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AP FACT CHECK: Trump’s farewell falsehoods

On his way out, President Donald Trump claimed credit for things he didn’t do and twisted his record on jobs, taxes, the pandemic and much more. Falsehoods suffused his farewell remarks to the country.

As well, in noting Americans were “horrified” by the storming of the Capitol this month, he brushed past the encouragement he had given to the mob in advance and his praise of the attackers as “very special” people while they were still ransacking the seat of power.

A look at some of his statements Tuesday:

COVID-19

TRUMP: “Another administration would have taken three, four, five, maybe even up to 10 years to develop a vaccine. We did in nine months.”

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From Gaga to Garth, Miranda to Moreno: Celebs join inaugural

Like so much this past year, the inaugural celebration will be like no other: pared down, distanced, much of it virtual. But for actor Christopher Jackson — the original George Washington in Broadway’s “Hamilton” — performing in a virtual “ball” is a way of participating in an essential rite of American democracy.

“I’m glad to play a part in it,” says Jackson, who will perform at the quadrennial ball for the Creative Coalition, a fundraiser for arts education and one of the more prominent unofficial events surrounding Joe Biden’s inauguration. “It’s a great honour, and I’m very grateful that we have allowed our system to continue to work in the way it was intended.”

Jackson — not to mention former co-star and “Hamilton” creator, Lin-Manuel Miranda — joins a slew of celebrities descending on Washington, virtually or in person, for entertainment surrounding the inauguration of Biden and Kamala Harris. Although the festivities have been radically scaled down due to the raging coronavirus pandemic and security threats, a steady stream of A-list names have signed on, headlined by Lady Gaga singing the national anthem on the West Front of the Capitol, with Jennifer Lopez and Garth Brooks also performing.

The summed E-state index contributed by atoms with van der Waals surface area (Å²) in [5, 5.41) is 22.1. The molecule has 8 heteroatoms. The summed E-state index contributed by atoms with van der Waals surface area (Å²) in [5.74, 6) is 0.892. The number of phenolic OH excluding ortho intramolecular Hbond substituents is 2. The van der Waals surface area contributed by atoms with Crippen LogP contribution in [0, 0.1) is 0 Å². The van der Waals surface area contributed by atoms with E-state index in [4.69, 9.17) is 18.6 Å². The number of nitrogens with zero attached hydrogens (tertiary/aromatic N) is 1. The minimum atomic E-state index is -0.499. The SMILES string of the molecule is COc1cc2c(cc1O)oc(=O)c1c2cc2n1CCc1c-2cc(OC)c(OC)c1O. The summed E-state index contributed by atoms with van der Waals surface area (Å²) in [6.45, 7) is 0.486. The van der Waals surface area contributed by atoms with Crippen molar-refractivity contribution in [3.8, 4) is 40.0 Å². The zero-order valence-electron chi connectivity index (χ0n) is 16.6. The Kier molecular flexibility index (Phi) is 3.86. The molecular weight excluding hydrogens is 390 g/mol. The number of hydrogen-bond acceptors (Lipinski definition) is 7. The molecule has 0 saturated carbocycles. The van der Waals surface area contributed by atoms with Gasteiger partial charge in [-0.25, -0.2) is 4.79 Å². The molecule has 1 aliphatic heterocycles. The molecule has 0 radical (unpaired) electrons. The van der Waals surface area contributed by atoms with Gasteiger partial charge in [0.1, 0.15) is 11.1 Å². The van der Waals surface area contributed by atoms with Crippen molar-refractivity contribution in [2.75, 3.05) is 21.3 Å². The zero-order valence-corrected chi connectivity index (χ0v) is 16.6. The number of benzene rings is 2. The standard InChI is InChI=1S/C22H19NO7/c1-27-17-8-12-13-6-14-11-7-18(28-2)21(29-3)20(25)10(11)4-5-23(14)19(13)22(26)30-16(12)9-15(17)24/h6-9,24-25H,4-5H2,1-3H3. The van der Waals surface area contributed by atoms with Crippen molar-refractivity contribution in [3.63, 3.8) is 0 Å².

Other top-tier performers will be part of “Celebrating America,” a 90-minute, multi-network evening broadcast hosted by Tom Hanks that officially takes the place of the usual multiple inaugural balls. Miranda will contribute a classical recitation, joining musicians like Bruce Springsteen, Katy Perry, John Legend, Demi Lovato, Foo Fighters, Justin Timberlake and Bon Jovi. Hosts Kerry Washington and Eva Longoria will be joined by basketball legend Kareem Abdul-Jabbar, chef Jose Andres, labour leader Dolores Huerta and Kim Ng, the first female general manager in MLB history.

The inaugural committee has made sure to blend this high-powered list with ordinary Americans and inspiring stories. Segments will include tributes to a UPS driver, a kindergarten teacher and Sandra Lindsay, the first in New York to receive the COVID-19 vaccine outside a clinical trial. The show will be carried by ABC, CBS, CNN, NBC, MSNBC and PBS as well as the committee’s social media channels and streaming partners.

The Associated Press